Celebrating July as Disability Pride Month, Gleeson Library continues pursuing our goal of making our electronic resources and website equally available to all users, and we highlight a key database for learning more about the Disability Pride Movement.
Learning From Our Users
Presenting a clearly organized entry point to the wealth of resources we offer, Gleeson’s homepage is richly informative, with drop-down menus and several sets of links. Navigating such a webpage, however, often presents heady challenges for visually impaired users.
In recent years we have benefited from inviting visually impaired students to come and speak directly to library staff. They demonstrated the screen readers they use, impressing us with their ability to quickly navigate through the vocalized descriptions of our site’s pages and databases. Hearing from these users helped us to further appreciate the challenges they face.
After these presentations (the most recent was just this Spring), we gained a greater appreciation and understanding of how we might improve access. We also were able to implement some fixes right away, further aligning the library website with Web Content Accessibility Guidelines (WCAG):
- Improved the content structure (landmarks, headings, tables, etc.) of our homepage, making it easier to navigate for those using assistive technologies.
- Improved the semantic HTML (roles, buttons, labels, forms) used on our homepage, providing clearer context to the various functions of the website.
- Enhanced the keyboard focus performance of the website by establishing a universal style for the visible focus indicator.
And yet frustratingly, there are limits we come up against when providing unilateral equal access. A chief example relating to the visually impaired is that PDFs are not readable via a screen reader.
Increasing awareness of such difficulties to realize real change is central to the Disability Rights Movement.
We’re proud to offer this database as a resource, which provides firsthand accounts from various sources and perspectives.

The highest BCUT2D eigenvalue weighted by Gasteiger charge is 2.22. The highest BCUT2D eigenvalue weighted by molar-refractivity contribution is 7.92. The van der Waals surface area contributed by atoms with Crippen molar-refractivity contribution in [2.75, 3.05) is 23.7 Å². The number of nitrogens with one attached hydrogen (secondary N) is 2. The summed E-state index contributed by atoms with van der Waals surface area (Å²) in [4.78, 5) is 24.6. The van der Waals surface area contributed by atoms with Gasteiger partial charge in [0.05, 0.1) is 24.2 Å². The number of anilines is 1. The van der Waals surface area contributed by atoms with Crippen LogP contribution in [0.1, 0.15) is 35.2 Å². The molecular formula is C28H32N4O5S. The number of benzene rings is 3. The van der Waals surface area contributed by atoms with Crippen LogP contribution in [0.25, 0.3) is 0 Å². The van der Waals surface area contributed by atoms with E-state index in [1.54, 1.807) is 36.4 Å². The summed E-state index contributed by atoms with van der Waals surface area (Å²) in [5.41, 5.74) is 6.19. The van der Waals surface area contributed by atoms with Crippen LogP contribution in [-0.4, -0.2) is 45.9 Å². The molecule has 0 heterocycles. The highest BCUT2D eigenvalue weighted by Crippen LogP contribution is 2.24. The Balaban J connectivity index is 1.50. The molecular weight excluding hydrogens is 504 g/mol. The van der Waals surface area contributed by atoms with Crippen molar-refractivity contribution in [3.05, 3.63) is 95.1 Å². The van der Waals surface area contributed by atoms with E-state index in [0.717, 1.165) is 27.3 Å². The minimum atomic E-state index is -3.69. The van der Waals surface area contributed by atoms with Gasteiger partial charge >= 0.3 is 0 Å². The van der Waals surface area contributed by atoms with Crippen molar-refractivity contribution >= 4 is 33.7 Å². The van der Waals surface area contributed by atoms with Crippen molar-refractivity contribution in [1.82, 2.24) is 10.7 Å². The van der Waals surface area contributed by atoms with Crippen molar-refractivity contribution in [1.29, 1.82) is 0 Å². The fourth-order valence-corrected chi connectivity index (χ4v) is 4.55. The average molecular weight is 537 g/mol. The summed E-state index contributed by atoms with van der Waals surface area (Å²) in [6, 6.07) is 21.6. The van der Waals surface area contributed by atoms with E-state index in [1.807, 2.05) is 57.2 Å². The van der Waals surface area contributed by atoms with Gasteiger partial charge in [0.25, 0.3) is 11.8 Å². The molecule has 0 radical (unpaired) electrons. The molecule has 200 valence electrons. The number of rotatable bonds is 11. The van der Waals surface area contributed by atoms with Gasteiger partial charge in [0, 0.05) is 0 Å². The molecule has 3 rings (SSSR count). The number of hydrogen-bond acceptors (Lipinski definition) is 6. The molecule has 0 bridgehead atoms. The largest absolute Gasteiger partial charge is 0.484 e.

Here’s a brief scattering of what might be found inside:
- The film Zoom In gives a glimpse into the lives of five disabled people, delving into micro-aggressions and biases they face daily, offering viewers suggestions for how to be better allies and supporters.
- The history book The Disability Rights Movement: From Charity to Confrontation chronicles the development of the movement, stressing the wide range of disabilities affecting individuals and mapping out the policy-changing activism across decades.
- Harilyn Rousso’s feisty memoir Don’t Call Me Inspirational: A Disabled Feminist Talks Back reflects on her cerebral palsy and how it impacts her relations with others as well as her own self-acceptance.
- The chapter “Deaf and Hearing Adults’ Attitudes Toward Genetic Testing for Deafness” by Anna Middleton found in Genetics, Disability, and Deafness explores controversial sides of the issue with clarity and understanding: “Some Deaf parents prefer to have deaf children and do not want the numbers of deaf children born to be reduced, threatening the future of their culture (Middleton et al. 1998). Hearing people with no knowledge of Deaf culture may find this perspective difficult to understand.”
- One of the real treasures to be discovered is The Disability Rag/The Ragged Edge Periodical Archives. This is a complete run of the revolutionary publication started up in 1980 that was a galvanizing force in the Disability Pride Movement.
Further Resources to Explore
Try searching “Disability Rights Movement” and/or “Disability Pride” in the following additional databases: